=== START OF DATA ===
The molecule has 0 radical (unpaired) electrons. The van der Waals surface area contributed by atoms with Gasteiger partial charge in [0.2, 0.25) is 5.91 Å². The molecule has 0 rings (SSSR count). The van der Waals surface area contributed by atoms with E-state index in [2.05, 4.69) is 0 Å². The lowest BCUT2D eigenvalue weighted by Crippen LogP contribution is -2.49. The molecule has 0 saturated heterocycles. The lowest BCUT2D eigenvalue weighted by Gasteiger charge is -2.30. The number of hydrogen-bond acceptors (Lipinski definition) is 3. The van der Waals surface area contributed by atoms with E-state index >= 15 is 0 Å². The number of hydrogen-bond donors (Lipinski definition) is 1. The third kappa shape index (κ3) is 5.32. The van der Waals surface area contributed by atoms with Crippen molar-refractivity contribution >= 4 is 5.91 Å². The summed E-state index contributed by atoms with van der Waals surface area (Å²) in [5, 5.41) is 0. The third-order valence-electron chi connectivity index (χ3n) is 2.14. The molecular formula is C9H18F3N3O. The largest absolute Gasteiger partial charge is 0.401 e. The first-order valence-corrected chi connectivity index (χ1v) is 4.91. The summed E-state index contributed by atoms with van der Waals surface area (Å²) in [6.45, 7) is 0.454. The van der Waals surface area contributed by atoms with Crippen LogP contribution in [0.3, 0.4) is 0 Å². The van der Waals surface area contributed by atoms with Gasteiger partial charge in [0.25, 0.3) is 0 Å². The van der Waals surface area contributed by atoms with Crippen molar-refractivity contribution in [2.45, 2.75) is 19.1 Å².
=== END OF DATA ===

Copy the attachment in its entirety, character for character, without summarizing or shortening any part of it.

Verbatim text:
The molecule has 0 radical (unpaired) electrons. The van der Waals surface area contributed by atoms with Gasteiger partial charge in [0.2, 0.25) is 5.91 Å². The molecule has 0 rings (SSSR count). The van der Waals surface area contributed by atoms with E-state index in [2.05, 4.69) is 0 Å². The lowest BCUT2D eigenvalue weighted by Crippen LogP contribution is -2.49. The molecule has 0 saturated heterocycles. The lowest BCUT2D eigenvalue weighted by Gasteiger charge is -2.30. The number of hydrogen-bond acceptors (Lipinski definition) is 3. The van der Waals surface area contributed by atoms with E-state index >= 15 is 0 Å². The number of hydrogen-bond donors (Lipinski definition) is 1. The third kappa shape index (κ3) is 5.32. The van der Waals surface area contributed by atoms with Crippen molar-refractivity contribution >= 4 is 5.91 Å². The summed E-state index contributed by atoms with van der Waals surface area (Å²) in [5, 5.41) is 0. The third-order valence-electron chi connectivity index (χ3n) is 2.14. The molecular formula is C9H18F3N3O. The largest absolute Gasteiger partial charge is 0.401 e. The first-order valence-corrected chi connectivity index (χ1v) is 4.91. The summed E-state index contributed by atoms with van der Waals surface area (Å²) in [6.45, 7) is 0.454. The van der Waals surface area contributed by atoms with Crippen LogP contribution in [0.3, 0.4) is 0 Å². The van der Waals surface area contributed by atoms with Gasteiger partial charge in [0.25, 0.3) is 0 Å². The van der Waals surface area contributed by atoms with Crippen molar-refractivity contribution in [2.45, 2.75) is 19.1 Å².